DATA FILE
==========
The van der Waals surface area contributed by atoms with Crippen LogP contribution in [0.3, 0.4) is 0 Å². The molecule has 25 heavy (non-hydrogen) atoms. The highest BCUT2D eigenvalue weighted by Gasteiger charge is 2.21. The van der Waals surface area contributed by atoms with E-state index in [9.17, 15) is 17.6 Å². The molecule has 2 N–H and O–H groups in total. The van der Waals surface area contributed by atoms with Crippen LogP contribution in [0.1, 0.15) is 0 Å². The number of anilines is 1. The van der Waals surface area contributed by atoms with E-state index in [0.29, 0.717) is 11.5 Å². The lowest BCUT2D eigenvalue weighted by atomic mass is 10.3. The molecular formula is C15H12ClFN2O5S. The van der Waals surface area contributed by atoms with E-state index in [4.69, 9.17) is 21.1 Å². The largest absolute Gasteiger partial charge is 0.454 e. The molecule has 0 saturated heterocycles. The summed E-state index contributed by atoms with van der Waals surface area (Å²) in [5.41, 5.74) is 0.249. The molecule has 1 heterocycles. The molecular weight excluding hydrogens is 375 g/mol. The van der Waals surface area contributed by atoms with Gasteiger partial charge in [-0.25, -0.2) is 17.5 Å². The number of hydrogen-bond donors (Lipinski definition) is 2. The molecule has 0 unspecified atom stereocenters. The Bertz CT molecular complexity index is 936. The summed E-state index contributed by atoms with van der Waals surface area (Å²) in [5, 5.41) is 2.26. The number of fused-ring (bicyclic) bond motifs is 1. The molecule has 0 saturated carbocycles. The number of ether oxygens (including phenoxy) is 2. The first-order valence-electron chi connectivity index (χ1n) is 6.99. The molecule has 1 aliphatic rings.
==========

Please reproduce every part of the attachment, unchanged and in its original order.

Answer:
The van der Waals surface area contributed by atoms with Crippen LogP contribution in [0.3, 0.4) is 0 Å². The molecule has 25 heavy (non-hydrogen) atoms. The highest BCUT2D eigenvalue weighted by Gasteiger charge is 2.21. The van der Waals surface area contributed by atoms with E-state index in [9.17, 15) is 17.6 Å². The molecule has 2 N–H and O–H groups in total. The van der Waals surface area contributed by atoms with Crippen LogP contribution in [0.1, 0.15) is 0 Å². The number of anilines is 1. The van der Waals surface area contributed by atoms with E-state index in [0.29, 0.717) is 11.5 Å². The lowest BCUT2D eigenvalue weighted by atomic mass is 10.3. The molecular formula is C15H12ClFN2O5S. The van der Waals surface area contributed by atoms with E-state index in [4.69, 9.17) is 21.1 Å². The largest absolute Gasteiger partial charge is 0.454 e. The molecule has 0 saturated heterocycles. The summed E-state index contributed by atoms with van der Waals surface area (Å²) in [5.41, 5.74) is 0.249. The molecule has 1 heterocycles. The molecular weight excluding hydrogens is 375 g/mol. The van der Waals surface area contributed by atoms with Gasteiger partial charge in [-0.25, -0.2) is 17.5 Å². The number of hydrogen-bond donors (Lipinski definition) is 2. The molecule has 0 unspecified atom stereocenters. The Bertz CT molecular complexity index is 936. The summed E-state index contributed by atoms with van der Waals surface area (Å²) in [5, 5.41) is 2.26. The number of fused-ring (bicyclic) bond motifs is 1. The molecule has 0 saturated carbocycles. The number of ether oxygens (including phenoxy) is 2. The first-order valence-electron chi connectivity index (χ1n) is 6.99. The molecule has 1 aliphatic rings.